9. Rebuilding the left also requires in-depth discussions. These must be rigorous and not ritualistic, about the society we want and major horizons. We posit a democratic, socialist society, self-governed, centred on needs and not private interests. It would be founded on social property of the major means of production, ecological, sexualised and liberating. This is not an abstract model from above but a movement that transforms reality that gains legitimacy and strength in the living heart of struggles and change. It means rethinking and building a political organisation that can work and struggle for this objective without seeing itself as the single holder of a presumed truth, without aping past experiences, without replicating power roles or relations. It means an organisation able to read reality and take part in transforming it. But we don’t want to proclaim ourselves this subject, we want to actually build it. This is why we are a political movement. This does not mean giving up on organising ourselves or developing a collective project – building the Critical Left also means that.

10. A new left will be built in the here and now, in the urgency of a situation dominated by Berlusconi’s regime and the Democratic Party’s pragmatic adaptation. The priority is organising a social opposition, not merely in words but modelled on real needs. The issues for this opposition remain, in our view: the struggle against precarity, continuing to demand the abrogation of Law 30, the Treu package and the welfare package, the struggle for a 1300 € minimum salary and a 1000 € social salary, defence of the national contract. They include struggle against war and military missions, whether in Afghanistan or Lebanon, against military bases, starting with Vicenza, and military spending. They also include struggles for environmental defence in the regions against useless or harmful large-scale projects and privatisation; the defence of women’s self-determination, of Law 194 for a moratorium on conscientious objections (to abortion and contraception); full freedom of sexual orientation through recognition of civil unions, the struggle against racism, security hysteria and the new anti-Roma xenophobia. This struggle must also aim for the abrogation of the Bossi-Fini and Turco-Napolitano laws, class unity between migrant and Italian workers, new citizenship rights, permanent resident status, closing the CPT s, and freedom of movement. This will also be the main testing ground for opposition to the rightwing forces, the terrain on which all political forces must measure themselves, and on which movements must quickly provide themselves adequate instruments for reflection and mobilisation.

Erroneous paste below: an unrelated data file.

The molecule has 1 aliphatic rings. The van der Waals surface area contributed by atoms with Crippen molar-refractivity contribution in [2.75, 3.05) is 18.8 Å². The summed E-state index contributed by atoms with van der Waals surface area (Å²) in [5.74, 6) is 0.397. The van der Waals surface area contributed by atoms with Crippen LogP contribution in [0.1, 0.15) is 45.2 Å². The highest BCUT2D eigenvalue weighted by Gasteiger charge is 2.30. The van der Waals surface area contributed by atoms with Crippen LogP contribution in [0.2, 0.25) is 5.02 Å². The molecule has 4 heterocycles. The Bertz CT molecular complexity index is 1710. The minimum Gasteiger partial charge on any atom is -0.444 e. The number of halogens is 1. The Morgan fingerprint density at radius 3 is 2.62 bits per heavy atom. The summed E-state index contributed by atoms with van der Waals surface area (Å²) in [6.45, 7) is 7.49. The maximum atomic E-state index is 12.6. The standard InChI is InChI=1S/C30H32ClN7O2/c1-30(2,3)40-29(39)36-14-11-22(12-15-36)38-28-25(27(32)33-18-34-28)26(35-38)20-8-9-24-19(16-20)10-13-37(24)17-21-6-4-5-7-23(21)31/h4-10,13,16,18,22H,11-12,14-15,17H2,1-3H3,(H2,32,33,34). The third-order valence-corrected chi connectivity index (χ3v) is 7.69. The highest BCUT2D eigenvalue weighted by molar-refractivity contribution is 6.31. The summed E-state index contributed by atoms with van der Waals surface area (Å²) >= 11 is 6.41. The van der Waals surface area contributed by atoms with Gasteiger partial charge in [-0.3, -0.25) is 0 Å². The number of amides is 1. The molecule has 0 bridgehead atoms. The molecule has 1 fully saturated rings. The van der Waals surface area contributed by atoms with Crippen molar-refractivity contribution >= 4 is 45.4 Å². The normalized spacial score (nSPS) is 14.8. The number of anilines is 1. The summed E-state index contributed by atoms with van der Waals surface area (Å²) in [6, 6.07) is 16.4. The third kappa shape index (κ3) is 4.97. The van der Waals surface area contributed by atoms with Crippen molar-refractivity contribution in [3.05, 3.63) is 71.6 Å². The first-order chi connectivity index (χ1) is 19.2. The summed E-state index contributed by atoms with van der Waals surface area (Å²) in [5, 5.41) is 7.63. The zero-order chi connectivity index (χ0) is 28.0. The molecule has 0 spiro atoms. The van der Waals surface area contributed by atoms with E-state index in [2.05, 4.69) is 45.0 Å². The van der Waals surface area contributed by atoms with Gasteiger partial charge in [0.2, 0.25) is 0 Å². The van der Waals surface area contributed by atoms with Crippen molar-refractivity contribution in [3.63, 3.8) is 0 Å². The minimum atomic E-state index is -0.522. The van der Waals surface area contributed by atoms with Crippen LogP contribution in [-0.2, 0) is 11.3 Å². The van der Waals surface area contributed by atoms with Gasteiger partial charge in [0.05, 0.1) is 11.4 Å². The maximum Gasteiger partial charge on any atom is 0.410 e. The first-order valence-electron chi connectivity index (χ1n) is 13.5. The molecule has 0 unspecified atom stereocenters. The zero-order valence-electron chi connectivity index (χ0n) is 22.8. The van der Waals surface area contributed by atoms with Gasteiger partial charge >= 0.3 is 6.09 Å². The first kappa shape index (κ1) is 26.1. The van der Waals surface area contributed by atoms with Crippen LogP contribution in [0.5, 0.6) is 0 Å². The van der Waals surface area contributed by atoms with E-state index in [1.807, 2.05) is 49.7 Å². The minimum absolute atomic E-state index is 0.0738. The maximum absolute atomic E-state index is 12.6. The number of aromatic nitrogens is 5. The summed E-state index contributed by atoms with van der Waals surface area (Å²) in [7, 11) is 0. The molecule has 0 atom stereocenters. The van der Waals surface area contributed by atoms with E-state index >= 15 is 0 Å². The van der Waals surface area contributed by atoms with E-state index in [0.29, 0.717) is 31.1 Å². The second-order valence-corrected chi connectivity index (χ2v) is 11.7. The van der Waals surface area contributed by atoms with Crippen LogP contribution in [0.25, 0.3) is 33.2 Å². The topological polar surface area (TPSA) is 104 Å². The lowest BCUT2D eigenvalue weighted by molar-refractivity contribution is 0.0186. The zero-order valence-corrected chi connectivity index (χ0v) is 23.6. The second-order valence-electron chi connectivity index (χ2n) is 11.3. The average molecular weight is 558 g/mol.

11. Building the anticapitalist left requires a new political generation’s commitment. This new generation bears no responsibility for the ruins. A new political generation does not necessarily mean the youth cult that figured in the last elections but must represent the most genuine expression of new social movements and struggles continuing to develop across Italy, from the “rebel citizens” in Vicenza and Val di Susa to workers resisting in bitter class struggles, neofeminists who want to live in freedom and not be bossed around, LGBTQ activists who refuse the second-class life the Vatican imposes on them, migrants fighting for new rights. A new political generation, which has grown up without models to copy but which does not resign itself to thinking that this is the best of all possible worlds and is prepared to fight so another world, another society can still be possible.

Critical Left National Coordination, 10 May 2008

Published at Sinistra Critica - Associazione per la sinistra di alternativa